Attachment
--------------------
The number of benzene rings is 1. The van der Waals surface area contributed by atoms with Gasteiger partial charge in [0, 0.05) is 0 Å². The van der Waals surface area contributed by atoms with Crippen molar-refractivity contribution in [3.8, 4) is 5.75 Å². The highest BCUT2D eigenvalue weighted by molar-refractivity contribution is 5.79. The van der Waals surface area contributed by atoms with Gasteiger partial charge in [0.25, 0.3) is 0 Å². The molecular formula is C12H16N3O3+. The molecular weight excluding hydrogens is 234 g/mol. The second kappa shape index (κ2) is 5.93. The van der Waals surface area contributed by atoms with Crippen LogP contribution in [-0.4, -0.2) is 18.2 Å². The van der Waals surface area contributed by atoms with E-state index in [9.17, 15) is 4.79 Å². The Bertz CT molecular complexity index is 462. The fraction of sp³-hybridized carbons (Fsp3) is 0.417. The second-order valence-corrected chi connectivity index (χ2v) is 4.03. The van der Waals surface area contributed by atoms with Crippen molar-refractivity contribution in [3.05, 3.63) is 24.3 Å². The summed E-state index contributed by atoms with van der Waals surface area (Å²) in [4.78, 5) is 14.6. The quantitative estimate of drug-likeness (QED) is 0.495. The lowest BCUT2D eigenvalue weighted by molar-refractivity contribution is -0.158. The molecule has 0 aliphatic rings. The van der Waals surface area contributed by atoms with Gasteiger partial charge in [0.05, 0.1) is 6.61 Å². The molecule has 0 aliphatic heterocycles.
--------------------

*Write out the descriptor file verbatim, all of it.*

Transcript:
The number of benzene rings is 1. The van der Waals surface area contributed by atoms with Gasteiger partial charge in [0, 0.05) is 0 Å². The van der Waals surface area contributed by atoms with Crippen molar-refractivity contribution in [3.8, 4) is 5.75 Å². The highest BCUT2D eigenvalue weighted by molar-refractivity contribution is 5.79. The van der Waals surface area contributed by atoms with Gasteiger partial charge in [0.25, 0.3) is 0 Å². The molecular formula is C12H16N3O3+. The molecular weight excluding hydrogens is 234 g/mol. The second kappa shape index (κ2) is 5.93. The van der Waals surface area contributed by atoms with Crippen LogP contribution in [-0.4, -0.2) is 18.2 Å². The van der Waals surface area contributed by atoms with E-state index in [9.17, 15) is 4.79 Å². The Bertz CT molecular complexity index is 462. The fraction of sp³-hybridized carbons (Fsp3) is 0.417. The second-order valence-corrected chi connectivity index (χ2v) is 4.03. The van der Waals surface area contributed by atoms with Crippen molar-refractivity contribution in [3.05, 3.63) is 24.3 Å². The summed E-state index contributed by atoms with van der Waals surface area (Å²) in [4.78, 5) is 14.6. The quantitative estimate of drug-likeness (QED) is 0.495. The lowest BCUT2D eigenvalue weighted by molar-refractivity contribution is -0.158. The molecule has 0 aliphatic rings. The van der Waals surface area contributed by atoms with Gasteiger partial charge in [0.05, 0.1) is 6.61 Å². The molecule has 0 aliphatic heterocycles.